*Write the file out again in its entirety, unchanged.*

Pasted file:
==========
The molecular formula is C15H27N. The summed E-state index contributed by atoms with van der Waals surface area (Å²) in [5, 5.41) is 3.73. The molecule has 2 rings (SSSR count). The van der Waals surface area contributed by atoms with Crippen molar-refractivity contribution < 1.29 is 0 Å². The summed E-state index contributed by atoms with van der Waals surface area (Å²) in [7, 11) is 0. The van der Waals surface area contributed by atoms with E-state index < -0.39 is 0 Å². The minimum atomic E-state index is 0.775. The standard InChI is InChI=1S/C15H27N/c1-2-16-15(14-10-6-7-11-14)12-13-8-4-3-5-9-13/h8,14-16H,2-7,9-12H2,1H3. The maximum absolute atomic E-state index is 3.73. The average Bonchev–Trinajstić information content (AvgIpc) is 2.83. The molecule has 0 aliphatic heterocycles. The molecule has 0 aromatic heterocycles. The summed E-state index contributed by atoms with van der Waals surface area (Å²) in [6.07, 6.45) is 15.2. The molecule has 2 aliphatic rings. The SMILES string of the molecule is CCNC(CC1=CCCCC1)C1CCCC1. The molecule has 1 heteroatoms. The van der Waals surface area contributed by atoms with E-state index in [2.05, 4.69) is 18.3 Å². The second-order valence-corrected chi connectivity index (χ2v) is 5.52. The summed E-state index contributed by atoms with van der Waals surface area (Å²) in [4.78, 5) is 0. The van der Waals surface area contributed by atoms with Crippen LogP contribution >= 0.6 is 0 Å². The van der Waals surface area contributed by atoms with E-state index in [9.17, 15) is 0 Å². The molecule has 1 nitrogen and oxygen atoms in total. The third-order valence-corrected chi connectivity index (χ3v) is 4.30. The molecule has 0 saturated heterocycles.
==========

The molecular formula is C15H27N. The summed E-state index contributed by atoms with van der Waals surface area (Å²) in [5, 5.41) is 3.73. The molecule has 2 rings (SSSR count). The van der Waals surface area contributed by atoms with Crippen molar-refractivity contribution < 1.29 is 0 Å². The summed E-state index contributed by atoms with van der Waals surface area (Å²) in [7, 11) is 0. The van der Waals surface area contributed by atoms with E-state index < -0.39 is 0 Å². The minimum atomic E-state index is 0.775. The standard InChI is InChI=1S/C15H27N/c1-2-16-15(14-10-6-7-11-14)12-13-8-4-3-5-9-13/h8,14-16H,2-7,9-12H2,1H3. The maximum absolute atomic E-state index is 3.73. The average Bonchev–Trinajstić information content (AvgIpc) is 2.83. The molecule has 0 aliphatic heterocycles. The molecule has 0 aromatic heterocycles. The summed E-state index contributed by atoms with van der Waals surface area (Å²) in [6.07, 6.45) is 15.2. The molecule has 2 aliphatic rings. The SMILES string of the molecule is CCNC(CC1=CCCCC1)C1CCCC1. The molecule has 1 heteroatoms. The van der Waals surface area contributed by atoms with E-state index in [2.05, 4.69) is 18.3 Å². The second-order valence-corrected chi connectivity index (χ2v) is 5.52. The summed E-state index contributed by atoms with van der Waals surface area (Å²) in [4.78, 5) is 0. The van der Waals surface area contributed by atoms with Crippen LogP contribution >= 0.6 is 0 Å². The van der Waals surface area contributed by atoms with E-state index in [9.17, 15) is 0 Å². The molecule has 1 nitrogen and oxygen atoms in total. The third-order valence-corrected chi connectivity index (χ3v) is 4.30. The molecule has 0 saturated heterocycles.